Pillar figurine of the goddess Asherah. Judea, 8-6th c. BCE. Eretz Israel Museum. Terracotta.

Startling new inscriptions from two different sites reopen the debate about the meaning of asherah

New inscriptions from two different sites have reopened the debate about the meaning of asherah, a term often used in the Bible. Is it—or she—a goddess? Is it a holy place? Or perhaps a sacred tree? Or a pole? Or possibly a grove of trees? All these suggestions have been proposed at one time or another by scholars.

The question is especially intriguing because, as a result of these new inscriptions, the inquiry now arises in connection with the sacred unpronounceable name of Israel’s God, usually written YHWH, or Yahweh. Whatever an asherah is, Yahweh had one!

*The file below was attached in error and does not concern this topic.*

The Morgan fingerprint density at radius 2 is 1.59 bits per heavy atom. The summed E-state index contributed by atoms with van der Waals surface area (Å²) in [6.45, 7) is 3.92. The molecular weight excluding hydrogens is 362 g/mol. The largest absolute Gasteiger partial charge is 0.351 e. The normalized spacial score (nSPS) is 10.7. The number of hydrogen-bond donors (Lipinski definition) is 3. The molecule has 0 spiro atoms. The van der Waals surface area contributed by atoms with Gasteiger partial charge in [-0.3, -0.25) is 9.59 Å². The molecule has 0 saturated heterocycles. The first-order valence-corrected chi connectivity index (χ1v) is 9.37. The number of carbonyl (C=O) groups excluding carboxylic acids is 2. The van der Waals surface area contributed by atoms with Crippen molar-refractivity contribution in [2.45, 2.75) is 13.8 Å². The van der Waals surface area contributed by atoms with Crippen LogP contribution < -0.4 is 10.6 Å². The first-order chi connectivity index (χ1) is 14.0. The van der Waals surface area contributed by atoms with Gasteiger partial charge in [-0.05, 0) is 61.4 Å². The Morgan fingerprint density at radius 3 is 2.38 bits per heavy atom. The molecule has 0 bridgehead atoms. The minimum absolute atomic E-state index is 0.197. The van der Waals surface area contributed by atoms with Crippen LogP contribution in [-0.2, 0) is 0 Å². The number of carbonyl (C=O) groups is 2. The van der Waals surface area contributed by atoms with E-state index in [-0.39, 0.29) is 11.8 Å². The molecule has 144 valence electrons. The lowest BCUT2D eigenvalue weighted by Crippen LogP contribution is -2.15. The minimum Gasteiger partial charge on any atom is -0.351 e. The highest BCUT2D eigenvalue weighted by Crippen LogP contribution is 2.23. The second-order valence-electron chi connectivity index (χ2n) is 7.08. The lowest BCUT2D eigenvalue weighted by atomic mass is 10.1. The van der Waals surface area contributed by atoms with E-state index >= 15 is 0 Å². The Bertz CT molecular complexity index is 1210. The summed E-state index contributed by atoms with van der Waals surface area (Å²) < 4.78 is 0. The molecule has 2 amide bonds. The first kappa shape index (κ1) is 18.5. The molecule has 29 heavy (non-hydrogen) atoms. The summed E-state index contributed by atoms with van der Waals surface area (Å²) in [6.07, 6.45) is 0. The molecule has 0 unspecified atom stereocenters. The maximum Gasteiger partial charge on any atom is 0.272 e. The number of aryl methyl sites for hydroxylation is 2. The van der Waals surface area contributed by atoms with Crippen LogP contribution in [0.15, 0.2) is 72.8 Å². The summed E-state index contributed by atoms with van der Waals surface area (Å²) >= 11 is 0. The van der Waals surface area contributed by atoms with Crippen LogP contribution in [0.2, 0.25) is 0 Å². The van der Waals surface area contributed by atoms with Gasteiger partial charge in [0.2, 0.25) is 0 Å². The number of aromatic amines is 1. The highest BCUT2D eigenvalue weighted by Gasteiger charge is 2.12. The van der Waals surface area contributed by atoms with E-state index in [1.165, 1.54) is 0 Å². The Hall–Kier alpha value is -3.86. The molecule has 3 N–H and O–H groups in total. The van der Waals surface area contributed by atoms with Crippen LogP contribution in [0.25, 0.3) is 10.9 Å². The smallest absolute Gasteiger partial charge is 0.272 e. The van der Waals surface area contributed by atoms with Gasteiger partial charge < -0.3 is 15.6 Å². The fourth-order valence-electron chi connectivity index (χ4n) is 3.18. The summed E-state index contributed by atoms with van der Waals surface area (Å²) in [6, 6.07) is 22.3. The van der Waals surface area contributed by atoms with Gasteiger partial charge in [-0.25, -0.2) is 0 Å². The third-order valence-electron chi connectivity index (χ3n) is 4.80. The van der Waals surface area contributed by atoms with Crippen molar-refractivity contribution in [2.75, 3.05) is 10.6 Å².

The first of these inscriptions came to light, as seems to be the case so often, as a result of an illegal excavation by Bedouin or by Arab farmers. A few months after the Six-Day War of June 1967, when Old and New Jerusalem were reunited, some Iron Age material, including a short Hebrew inscription on limestone cut from a tomb wall, was offered on the Jerusalem antiquities market. All this material, including about 125 pieces of eighth-century B.C. pottery and a collection of iron and bronze implements as well as the inscription, was acquired by Dr. William G. Dever for Hebrew Union College, with which he was then associated.

Read Who or What Was Yahweh’s Asherah? in the online Biblical Archaeology Society Library.